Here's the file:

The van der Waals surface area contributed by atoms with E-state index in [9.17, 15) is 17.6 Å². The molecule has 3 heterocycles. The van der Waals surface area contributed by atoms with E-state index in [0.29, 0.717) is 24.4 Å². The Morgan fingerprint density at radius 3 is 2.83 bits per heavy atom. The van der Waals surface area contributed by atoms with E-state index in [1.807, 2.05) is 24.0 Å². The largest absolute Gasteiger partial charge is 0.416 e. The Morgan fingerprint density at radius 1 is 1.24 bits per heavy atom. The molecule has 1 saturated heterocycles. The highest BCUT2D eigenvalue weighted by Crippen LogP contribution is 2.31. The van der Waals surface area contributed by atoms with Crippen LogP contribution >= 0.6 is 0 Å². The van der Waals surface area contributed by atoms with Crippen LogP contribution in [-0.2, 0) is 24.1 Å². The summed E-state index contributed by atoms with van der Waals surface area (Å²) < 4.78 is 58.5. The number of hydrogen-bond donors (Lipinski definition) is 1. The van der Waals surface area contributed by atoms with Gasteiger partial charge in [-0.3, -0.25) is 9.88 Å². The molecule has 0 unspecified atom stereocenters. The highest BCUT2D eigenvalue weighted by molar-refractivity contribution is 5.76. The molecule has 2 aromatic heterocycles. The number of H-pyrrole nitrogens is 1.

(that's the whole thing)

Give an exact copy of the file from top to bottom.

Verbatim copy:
The van der Waals surface area contributed by atoms with E-state index in [9.17, 15) is 17.6 Å². The molecule has 3 heterocycles. The van der Waals surface area contributed by atoms with E-state index in [0.29, 0.717) is 24.4 Å². The Morgan fingerprint density at radius 3 is 2.83 bits per heavy atom. The van der Waals surface area contributed by atoms with E-state index in [1.807, 2.05) is 24.0 Å². The largest absolute Gasteiger partial charge is 0.416 e. The Morgan fingerprint density at radius 1 is 1.24 bits per heavy atom. The molecule has 1 saturated heterocycles. The highest BCUT2D eigenvalue weighted by Crippen LogP contribution is 2.31. The van der Waals surface area contributed by atoms with Crippen LogP contribution >= 0.6 is 0 Å². The van der Waals surface area contributed by atoms with Crippen LogP contribution in [-0.2, 0) is 24.1 Å². The summed E-state index contributed by atoms with van der Waals surface area (Å²) < 4.78 is 58.5. The number of hydrogen-bond donors (Lipinski definition) is 1. The van der Waals surface area contributed by atoms with Gasteiger partial charge in [-0.3, -0.25) is 9.88 Å². The molecule has 0 unspecified atom stereocenters. The highest BCUT2D eigenvalue weighted by molar-refractivity contribution is 5.76. The molecule has 2 aromatic heterocycles. The number of H-pyrrole nitrogens is 1.